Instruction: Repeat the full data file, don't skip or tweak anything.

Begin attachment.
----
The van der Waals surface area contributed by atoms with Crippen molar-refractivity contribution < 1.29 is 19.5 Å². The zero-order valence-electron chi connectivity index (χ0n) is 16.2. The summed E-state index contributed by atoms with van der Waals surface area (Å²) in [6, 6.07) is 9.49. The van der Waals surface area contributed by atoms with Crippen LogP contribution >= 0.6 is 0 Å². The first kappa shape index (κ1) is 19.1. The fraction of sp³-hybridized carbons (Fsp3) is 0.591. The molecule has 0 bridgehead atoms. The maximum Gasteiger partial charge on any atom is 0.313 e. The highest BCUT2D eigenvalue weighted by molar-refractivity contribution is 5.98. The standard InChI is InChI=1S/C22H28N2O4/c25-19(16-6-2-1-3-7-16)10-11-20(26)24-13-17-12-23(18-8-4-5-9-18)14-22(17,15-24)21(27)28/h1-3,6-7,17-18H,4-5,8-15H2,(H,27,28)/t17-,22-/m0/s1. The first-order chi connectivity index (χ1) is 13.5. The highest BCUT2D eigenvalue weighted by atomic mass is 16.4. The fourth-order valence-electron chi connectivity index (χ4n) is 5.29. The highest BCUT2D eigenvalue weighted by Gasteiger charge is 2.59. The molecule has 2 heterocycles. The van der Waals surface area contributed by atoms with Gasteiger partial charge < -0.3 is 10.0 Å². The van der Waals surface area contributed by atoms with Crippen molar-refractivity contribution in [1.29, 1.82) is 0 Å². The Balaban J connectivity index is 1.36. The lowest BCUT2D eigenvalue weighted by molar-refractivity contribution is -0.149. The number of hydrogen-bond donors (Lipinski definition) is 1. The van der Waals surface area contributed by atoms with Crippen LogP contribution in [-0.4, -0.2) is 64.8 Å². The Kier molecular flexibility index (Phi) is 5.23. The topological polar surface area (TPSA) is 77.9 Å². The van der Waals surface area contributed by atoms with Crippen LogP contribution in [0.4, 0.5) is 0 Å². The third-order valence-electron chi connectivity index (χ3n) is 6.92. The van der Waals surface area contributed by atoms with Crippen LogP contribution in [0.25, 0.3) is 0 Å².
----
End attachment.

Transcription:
The van der Waals surface area contributed by atoms with Crippen molar-refractivity contribution < 1.29 is 19.5 Å². The zero-order valence-electron chi connectivity index (χ0n) is 16.2. The summed E-state index contributed by atoms with van der Waals surface area (Å²) in [6, 6.07) is 9.49. The van der Waals surface area contributed by atoms with Crippen LogP contribution >= 0.6 is 0 Å². The first kappa shape index (κ1) is 19.1. The fraction of sp³-hybridized carbons (Fsp3) is 0.591. The molecule has 0 bridgehead atoms. The maximum Gasteiger partial charge on any atom is 0.313 e. The highest BCUT2D eigenvalue weighted by molar-refractivity contribution is 5.98. The standard InChI is InChI=1S/C22H28N2O4/c25-19(16-6-2-1-3-7-16)10-11-20(26)24-13-17-12-23(18-8-4-5-9-18)14-22(17,15-24)21(27)28/h1-3,6-7,17-18H,4-5,8-15H2,(H,27,28)/t17-,22-/m0/s1. The first-order chi connectivity index (χ1) is 13.5. The highest BCUT2D eigenvalue weighted by atomic mass is 16.4. The fourth-order valence-electron chi connectivity index (χ4n) is 5.29. The highest BCUT2D eigenvalue weighted by Gasteiger charge is 2.59. The molecule has 2 heterocycles. The van der Waals surface area contributed by atoms with Gasteiger partial charge < -0.3 is 10.0 Å². The van der Waals surface area contributed by atoms with Crippen molar-refractivity contribution in [1.29, 1.82) is 0 Å². The Balaban J connectivity index is 1.36. The lowest BCUT2D eigenvalue weighted by molar-refractivity contribution is -0.149. The number of hydrogen-bond donors (Lipinski definition) is 1. The van der Waals surface area contributed by atoms with Crippen LogP contribution in [-0.4, -0.2) is 64.8 Å². The Kier molecular flexibility index (Phi) is 5.23. The topological polar surface area (TPSA) is 77.9 Å². The van der Waals surface area contributed by atoms with Crippen LogP contribution in [0.4, 0.5) is 0 Å². The third-order valence-electron chi connectivity index (χ3n) is 6.92. The van der Waals surface area contributed by atoms with Crippen LogP contribution in [0.25, 0.3) is 0 Å².